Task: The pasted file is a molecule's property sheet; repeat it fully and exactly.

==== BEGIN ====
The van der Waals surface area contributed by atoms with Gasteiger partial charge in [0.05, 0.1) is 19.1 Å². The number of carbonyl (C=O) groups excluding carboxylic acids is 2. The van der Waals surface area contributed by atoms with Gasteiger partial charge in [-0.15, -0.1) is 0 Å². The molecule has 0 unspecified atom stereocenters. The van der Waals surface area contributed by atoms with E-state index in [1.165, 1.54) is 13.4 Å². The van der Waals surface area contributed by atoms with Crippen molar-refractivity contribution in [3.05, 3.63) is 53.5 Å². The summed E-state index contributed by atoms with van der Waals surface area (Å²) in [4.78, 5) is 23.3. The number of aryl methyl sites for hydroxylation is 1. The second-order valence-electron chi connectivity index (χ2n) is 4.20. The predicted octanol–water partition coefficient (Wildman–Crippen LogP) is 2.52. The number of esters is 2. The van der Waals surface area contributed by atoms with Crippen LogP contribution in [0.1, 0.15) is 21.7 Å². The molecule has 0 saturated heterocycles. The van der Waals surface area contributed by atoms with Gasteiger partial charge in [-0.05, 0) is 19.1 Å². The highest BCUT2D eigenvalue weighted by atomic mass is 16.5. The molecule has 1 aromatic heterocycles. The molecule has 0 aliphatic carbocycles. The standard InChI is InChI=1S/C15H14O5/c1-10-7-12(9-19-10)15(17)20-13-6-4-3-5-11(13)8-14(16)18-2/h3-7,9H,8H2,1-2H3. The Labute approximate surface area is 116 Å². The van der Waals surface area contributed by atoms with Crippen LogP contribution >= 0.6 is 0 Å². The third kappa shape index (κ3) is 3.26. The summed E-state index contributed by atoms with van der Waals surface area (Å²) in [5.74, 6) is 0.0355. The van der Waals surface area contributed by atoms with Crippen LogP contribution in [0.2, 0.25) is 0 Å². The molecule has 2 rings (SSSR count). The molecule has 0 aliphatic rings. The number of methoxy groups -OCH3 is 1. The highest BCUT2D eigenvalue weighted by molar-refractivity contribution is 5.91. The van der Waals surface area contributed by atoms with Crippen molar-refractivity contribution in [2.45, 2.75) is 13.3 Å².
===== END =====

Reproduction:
The van der Waals surface area contributed by atoms with Gasteiger partial charge in [0.05, 0.1) is 19.1 Å². The number of carbonyl (C=O) groups excluding carboxylic acids is 2. The van der Waals surface area contributed by atoms with Gasteiger partial charge in [-0.15, -0.1) is 0 Å². The molecule has 0 unspecified atom stereocenters. The van der Waals surface area contributed by atoms with E-state index in [1.165, 1.54) is 13.4 Å². The van der Waals surface area contributed by atoms with Crippen molar-refractivity contribution in [3.05, 3.63) is 53.5 Å². The summed E-state index contributed by atoms with van der Waals surface area (Å²) in [4.78, 5) is 23.3. The number of aryl methyl sites for hydroxylation is 1. The second-order valence-electron chi connectivity index (χ2n) is 4.20. The predicted octanol–water partition coefficient (Wildman–Crippen LogP) is 2.52. The number of esters is 2. The van der Waals surface area contributed by atoms with Crippen LogP contribution in [0.1, 0.15) is 21.7 Å². The molecule has 0 saturated heterocycles. The van der Waals surface area contributed by atoms with Gasteiger partial charge in [-0.05, 0) is 19.1 Å². The highest BCUT2D eigenvalue weighted by atomic mass is 16.5. The molecule has 1 aromatic heterocycles. The molecule has 0 aliphatic carbocycles. The standard InChI is InChI=1S/C15H14O5/c1-10-7-12(9-19-10)15(17)20-13-6-4-3-5-11(13)8-14(16)18-2/h3-7,9H,8H2,1-2H3. The Labute approximate surface area is 116 Å². The van der Waals surface area contributed by atoms with Crippen LogP contribution >= 0.6 is 0 Å². The third kappa shape index (κ3) is 3.26. The summed E-state index contributed by atoms with van der Waals surface area (Å²) in [5.74, 6) is 0.0355. The van der Waals surface area contributed by atoms with Crippen LogP contribution in [0.2, 0.25) is 0 Å². The molecule has 2 rings (SSSR count). The molecule has 0 aliphatic rings. The number of methoxy groups -OCH3 is 1. The highest BCUT2D eigenvalue weighted by molar-refractivity contribution is 5.91. The van der Waals surface area contributed by atoms with Crippen molar-refractivity contribution in [2.45, 2.75) is 13.3 Å².